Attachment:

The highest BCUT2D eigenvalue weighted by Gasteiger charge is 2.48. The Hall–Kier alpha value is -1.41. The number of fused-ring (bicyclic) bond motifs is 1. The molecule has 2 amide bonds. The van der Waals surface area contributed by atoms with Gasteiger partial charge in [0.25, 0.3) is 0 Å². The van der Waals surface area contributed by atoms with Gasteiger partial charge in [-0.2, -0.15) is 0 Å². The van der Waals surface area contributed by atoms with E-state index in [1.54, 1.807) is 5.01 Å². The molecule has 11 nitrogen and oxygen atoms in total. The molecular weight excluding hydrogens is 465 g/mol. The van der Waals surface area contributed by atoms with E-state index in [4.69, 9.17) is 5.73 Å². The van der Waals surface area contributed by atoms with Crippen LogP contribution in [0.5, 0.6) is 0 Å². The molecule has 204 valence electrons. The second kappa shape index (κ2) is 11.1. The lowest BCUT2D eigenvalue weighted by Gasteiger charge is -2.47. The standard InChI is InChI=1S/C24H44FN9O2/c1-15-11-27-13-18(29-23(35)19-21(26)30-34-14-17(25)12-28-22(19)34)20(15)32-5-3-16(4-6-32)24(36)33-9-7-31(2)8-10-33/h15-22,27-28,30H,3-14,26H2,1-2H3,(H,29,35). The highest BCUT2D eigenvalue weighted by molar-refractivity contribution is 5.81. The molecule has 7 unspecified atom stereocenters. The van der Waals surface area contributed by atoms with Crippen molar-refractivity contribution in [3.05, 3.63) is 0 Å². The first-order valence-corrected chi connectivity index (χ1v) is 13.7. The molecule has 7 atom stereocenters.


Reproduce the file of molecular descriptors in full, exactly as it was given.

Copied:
The highest BCUT2D eigenvalue weighted by Gasteiger charge is 2.48. The Hall–Kier alpha value is -1.41. The number of fused-ring (bicyclic) bond motifs is 1. The molecule has 2 amide bonds. The van der Waals surface area contributed by atoms with Gasteiger partial charge in [0.25, 0.3) is 0 Å². The van der Waals surface area contributed by atoms with Gasteiger partial charge in [-0.2, -0.15) is 0 Å². The van der Waals surface area contributed by atoms with E-state index in [1.54, 1.807) is 5.01 Å². The molecule has 11 nitrogen and oxygen atoms in total. The molecular weight excluding hydrogens is 465 g/mol. The van der Waals surface area contributed by atoms with E-state index in [4.69, 9.17) is 5.73 Å². The van der Waals surface area contributed by atoms with Crippen LogP contribution in [0.5, 0.6) is 0 Å². The molecule has 204 valence electrons. The second kappa shape index (κ2) is 11.1. The lowest BCUT2D eigenvalue weighted by Gasteiger charge is -2.47. The standard InChI is InChI=1S/C24H44FN9O2/c1-15-11-27-13-18(29-23(35)19-21(26)30-34-14-17(25)12-28-22(19)34)20(15)32-5-3-16(4-6-32)24(36)33-9-7-31(2)8-10-33/h15-22,27-28,30H,3-14,26H2,1-2H3,(H,29,35). The highest BCUT2D eigenvalue weighted by molar-refractivity contribution is 5.81. The molecule has 7 unspecified atom stereocenters. The van der Waals surface area contributed by atoms with Crippen molar-refractivity contribution in [3.05, 3.63) is 0 Å². The first-order valence-corrected chi connectivity index (χ1v) is 13.7. The molecule has 7 atom stereocenters.